Corporate manslaughter sentence for Baldwins

By Rachel Smith24 December 2015

UK crane rental company Baldwins has been ordered to pay a total of £900,000 (US$ 1.3 million) after being convicted of the corporate manslaughter of one of its employees.

Driver Lindsay Easton, 49, died when the 130 tonne all terrain crane he was operating careered off an access road and ran into an embankment close to Scout Moor Quarry, Edenfield, in the north west of England, on 15 August 2011.

Easton, an employee of Baldwins Crane Hire Ltd, suffered catastrophic injuries and died at the scene.

It is believed his efforts to divert the vehicle away from a public road saved a greater tragedy which could have taken the lives of other road users.

Following a trial at Preston Crown Court, Baldwins Crane Hire Ltd was convicted of corporate manslaughter and failing to ensure the safety of other persons.

The court heard that in the four years since the accident the firm has updated its records to a computerised system and introduced a maintenance programme using outside contractors to prevent any such tragedy happening again.

Judge Pamela Badley, sentencing on 22 December, at Preston Crown Court, ordered the company to pay a £700,000 (US$ 1 million) fine and £200,000 ($300,000) in costs.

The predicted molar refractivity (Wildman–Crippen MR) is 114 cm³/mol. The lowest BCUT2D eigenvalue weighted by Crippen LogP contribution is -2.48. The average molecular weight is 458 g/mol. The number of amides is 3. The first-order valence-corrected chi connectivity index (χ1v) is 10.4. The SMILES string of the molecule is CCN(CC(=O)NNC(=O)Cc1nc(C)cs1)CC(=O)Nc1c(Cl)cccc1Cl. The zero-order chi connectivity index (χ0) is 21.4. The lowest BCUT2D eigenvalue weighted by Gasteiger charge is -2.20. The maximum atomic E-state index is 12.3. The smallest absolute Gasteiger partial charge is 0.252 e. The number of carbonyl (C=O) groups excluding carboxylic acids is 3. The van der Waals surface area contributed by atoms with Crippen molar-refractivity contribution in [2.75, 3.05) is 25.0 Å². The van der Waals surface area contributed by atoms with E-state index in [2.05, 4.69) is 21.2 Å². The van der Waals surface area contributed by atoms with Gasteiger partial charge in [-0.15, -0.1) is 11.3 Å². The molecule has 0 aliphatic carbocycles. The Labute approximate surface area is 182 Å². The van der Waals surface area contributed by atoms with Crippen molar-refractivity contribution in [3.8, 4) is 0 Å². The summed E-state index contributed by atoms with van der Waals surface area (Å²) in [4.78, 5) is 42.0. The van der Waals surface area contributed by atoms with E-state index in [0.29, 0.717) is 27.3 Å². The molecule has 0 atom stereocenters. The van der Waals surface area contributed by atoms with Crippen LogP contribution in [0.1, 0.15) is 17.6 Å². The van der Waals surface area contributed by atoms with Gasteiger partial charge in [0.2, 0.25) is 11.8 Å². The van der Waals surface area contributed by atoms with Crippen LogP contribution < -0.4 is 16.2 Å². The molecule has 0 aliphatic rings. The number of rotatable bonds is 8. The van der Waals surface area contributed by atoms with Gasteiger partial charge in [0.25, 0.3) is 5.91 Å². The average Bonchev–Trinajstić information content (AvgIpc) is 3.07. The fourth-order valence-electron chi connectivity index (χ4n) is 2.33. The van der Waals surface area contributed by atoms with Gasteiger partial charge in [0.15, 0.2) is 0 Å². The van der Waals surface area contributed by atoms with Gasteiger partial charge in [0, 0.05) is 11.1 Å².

Outside court, Easton’s daughter, Chelsea, said, “He wasn’t ill, he didn’t put himself in a reckless situation. He went to work and he died in a situation that could have been avoided.”

Now the family is calling for compulsory MoT testing for all cranes and heavy plant machinery which uses public highways.

Easton, from West Yorkshire, was not driving his usual vehicle when the accident happened. As he drove down the steep zig-zag track Easton lost control of the vehicle and crashed into an earth embankment. The front of the crane was crushed.

John McNamara, Lancashire Police detective sergeant, said, “Health and safety is something you can’t take chances with. All employers must take that seriously so that we don’t have anything like this again.”

McNamara continued, "The brakes on the crane driven by Mr Easton that day were in a shockingly bad state and this was a disaster waiting to happen. Had this happened on a road with more vehicles this incident could have been even more serious than it already was."

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